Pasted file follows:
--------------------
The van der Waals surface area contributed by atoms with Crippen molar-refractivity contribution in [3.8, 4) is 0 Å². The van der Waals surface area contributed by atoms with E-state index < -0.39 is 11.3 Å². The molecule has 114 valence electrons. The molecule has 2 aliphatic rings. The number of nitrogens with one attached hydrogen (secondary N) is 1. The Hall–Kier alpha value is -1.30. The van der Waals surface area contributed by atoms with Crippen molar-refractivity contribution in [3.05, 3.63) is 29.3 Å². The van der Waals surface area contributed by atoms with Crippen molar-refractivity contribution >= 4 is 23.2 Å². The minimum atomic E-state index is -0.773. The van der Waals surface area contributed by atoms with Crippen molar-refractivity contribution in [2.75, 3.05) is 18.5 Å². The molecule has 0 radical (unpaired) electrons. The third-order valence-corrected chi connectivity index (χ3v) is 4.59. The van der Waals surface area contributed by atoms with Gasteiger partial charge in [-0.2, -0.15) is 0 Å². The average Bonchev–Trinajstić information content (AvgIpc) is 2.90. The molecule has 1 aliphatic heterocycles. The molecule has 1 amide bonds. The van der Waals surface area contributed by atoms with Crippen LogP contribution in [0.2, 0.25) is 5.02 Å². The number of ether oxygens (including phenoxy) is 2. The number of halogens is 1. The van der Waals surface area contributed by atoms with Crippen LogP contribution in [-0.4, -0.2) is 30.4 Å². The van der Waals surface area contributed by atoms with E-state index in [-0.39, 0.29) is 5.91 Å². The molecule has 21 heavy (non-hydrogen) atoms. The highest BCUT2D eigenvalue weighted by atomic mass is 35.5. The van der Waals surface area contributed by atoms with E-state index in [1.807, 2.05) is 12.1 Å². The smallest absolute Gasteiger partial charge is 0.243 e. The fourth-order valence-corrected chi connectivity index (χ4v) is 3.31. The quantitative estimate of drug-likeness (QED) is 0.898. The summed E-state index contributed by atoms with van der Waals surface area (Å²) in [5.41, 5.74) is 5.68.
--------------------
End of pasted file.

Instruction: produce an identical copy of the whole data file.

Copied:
The van der Waals surface area contributed by atoms with Crippen molar-refractivity contribution in [3.8, 4) is 0 Å². The van der Waals surface area contributed by atoms with E-state index < -0.39 is 11.3 Å². The molecule has 114 valence electrons. The molecule has 2 aliphatic rings. The number of nitrogens with one attached hydrogen (secondary N) is 1. The Hall–Kier alpha value is -1.30. The van der Waals surface area contributed by atoms with Crippen molar-refractivity contribution in [3.05, 3.63) is 29.3 Å². The van der Waals surface area contributed by atoms with Crippen molar-refractivity contribution >= 4 is 23.2 Å². The minimum atomic E-state index is -0.773. The van der Waals surface area contributed by atoms with Crippen molar-refractivity contribution in [2.75, 3.05) is 18.5 Å². The molecule has 0 radical (unpaired) electrons. The third-order valence-corrected chi connectivity index (χ3v) is 4.59. The van der Waals surface area contributed by atoms with Gasteiger partial charge in [-0.2, -0.15) is 0 Å². The average Bonchev–Trinajstić information content (AvgIpc) is 2.90. The molecule has 1 aliphatic heterocycles. The molecule has 1 amide bonds. The van der Waals surface area contributed by atoms with Crippen LogP contribution in [0.2, 0.25) is 5.02 Å². The number of ether oxygens (including phenoxy) is 2. The number of halogens is 1. The van der Waals surface area contributed by atoms with Crippen LogP contribution in [-0.4, -0.2) is 30.4 Å². The van der Waals surface area contributed by atoms with E-state index in [-0.39, 0.29) is 5.91 Å². The molecule has 21 heavy (non-hydrogen) atoms. The highest BCUT2D eigenvalue weighted by atomic mass is 35.5. The van der Waals surface area contributed by atoms with E-state index in [1.807, 2.05) is 12.1 Å². The smallest absolute Gasteiger partial charge is 0.243 e. The fourth-order valence-corrected chi connectivity index (χ4v) is 3.31. The quantitative estimate of drug-likeness (QED) is 0.898. The summed E-state index contributed by atoms with van der Waals surface area (Å²) in [5.41, 5.74) is 5.68.